• Now consider what you may have missed. Try widening and narrowing the focus of your senses, and see if your perception changes.
  • Think of how you believe these discoveries affect you and how you affect them. How could you and the things you have relationship to affect others and vice versa? The world?

I would like to end with a quote by Carl Jung that speaks to the power of relationship:

The meeting of two personalities is like the contact of two chemical substances: if there is any reaction, both are transformed.


How to Resolve Conflict Through Communication

_807Disagreement is a natural occurrence in life—we all have different opinions, ways of doing things, personalities, and communication styles. However, if one or more of the persons involved don’t communicate openly, or let emotions take over, a disagreement can easily turn into conflict.

Here are some suggestions for resolving conflicts in a respectful and productive way:

  1. Acknowledge the points the other person has made with which you agree; if you don’t agree, acknowledge you’ve heard their point of view. Simply knowing their viewpoint has been heard can go a long way in diffusing conflict. It is also helpful to reiterate in your own words what they said, which not only gives them an opportunity to elaborate on a point, but also to correct any misinterpretations.
  1. When you speak, it is best to keep what you say to your own point of view rather than telling someone how they feel, think, or act. Those are your interpretations of what you experience. Frame your point in a way that lets them know you are only speaking from what you see and feel, which allows them the opportunity to clarify the same situation from their point of view. It is also a chance for them to clear up any misunderstanding.

Look at the subtle but meaningful differences in these examples:

Example 1

“You make me feel unappreciated all the time.” vs. “I feel unappreciated when I hear you say _____.”

Example 2

“Can’t you see I was trying to help you?!” vs. “My intention was to help you. I understand now that is not how you experienced it.”

In both examples, the first response places blame on the other person, whereas the second response communicates your experience in the situation. Which would you rather hear said to you? Blame puts the other person immediately on the defensive and they will in turn block out anything you say, or worse, interpret any further messages as attacks.

  1. Be aware of extreme or emotion-full words (also known as nominalizations). Using words like “every time,” “never,” and “always” may result in the other person going on the offensive to prove you incorrect, thereby allowing them to ignore the point of your message. Also, take care that any emotion-full or more vivid forms of a word are true (e.g., sad versus devastated); if you’re exaggerating for emphasis, your message may lose credibility. Emotional language may trigger the other person to react on your emotion rather than on your message.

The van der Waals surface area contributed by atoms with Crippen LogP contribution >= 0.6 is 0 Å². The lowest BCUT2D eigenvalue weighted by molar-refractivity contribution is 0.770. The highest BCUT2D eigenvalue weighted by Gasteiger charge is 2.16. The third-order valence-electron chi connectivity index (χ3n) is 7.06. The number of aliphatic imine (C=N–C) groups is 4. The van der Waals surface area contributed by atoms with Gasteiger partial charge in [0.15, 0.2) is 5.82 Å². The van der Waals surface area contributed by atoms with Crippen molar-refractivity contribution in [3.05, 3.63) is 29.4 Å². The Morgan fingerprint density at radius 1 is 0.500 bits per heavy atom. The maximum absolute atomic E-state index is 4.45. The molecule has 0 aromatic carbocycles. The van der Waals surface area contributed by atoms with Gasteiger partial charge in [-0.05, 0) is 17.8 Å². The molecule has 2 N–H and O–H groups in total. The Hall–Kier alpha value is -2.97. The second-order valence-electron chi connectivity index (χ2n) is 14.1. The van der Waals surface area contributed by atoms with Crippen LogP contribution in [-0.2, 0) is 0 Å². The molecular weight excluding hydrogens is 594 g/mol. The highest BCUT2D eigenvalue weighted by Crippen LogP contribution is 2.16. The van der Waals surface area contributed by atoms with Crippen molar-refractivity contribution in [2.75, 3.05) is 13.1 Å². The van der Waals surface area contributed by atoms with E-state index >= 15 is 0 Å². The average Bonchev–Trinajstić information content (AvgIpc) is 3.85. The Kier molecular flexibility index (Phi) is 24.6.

1. Allow the possibility that people can surprise you. We all have the ability to learn, grow, evolve, and change. The longer or more closely you know someone, the harder it is not to jump to conclusions based on past experiences. As Eckhart Tolle said, “The moment you put a mental label on another human being, you can no longer truly relate to that person.” Although you can take note of someone’s patterns, try not to let your awareness keep you from having an open mind.

Express Your Feelings Today

I have invited Yaz Headley of http://thecompletelife.com from the UK to guest blog on my blog for your pleasure:

We can have so many joys and regrets in our lives.

Bronnie Ware wrote a book on “The top five regrets of the dying”. One of the regrets she found was that they often wished they had the courage to express their feelings. So often we bottle up our feelings and think we can maybe, fully express ourselves another day. Will that day ever arise or are we meant to seize the day today, everyday.

Expressing a feeling does not have to be hurtful or painful to another. Expressing feelings can be kind, generous and simply practical. Expressing a feeling helps us to understand how we ourselves feel, something we so often forget to do.

If you do anything today, express at least one feeling not just to yourself but to another. Expressing your feelings is about living and savouring your interpretation of the life you are living. The other four regrets she found were wishing they had chosen to be happier, work less, being more authentic and stayed in touch with friends.

Ware, B., 2012. The Top Five Regrets of the Dying: A Life Transformed by the Dearly Departing, Hay House UK.

©2012 Yaz.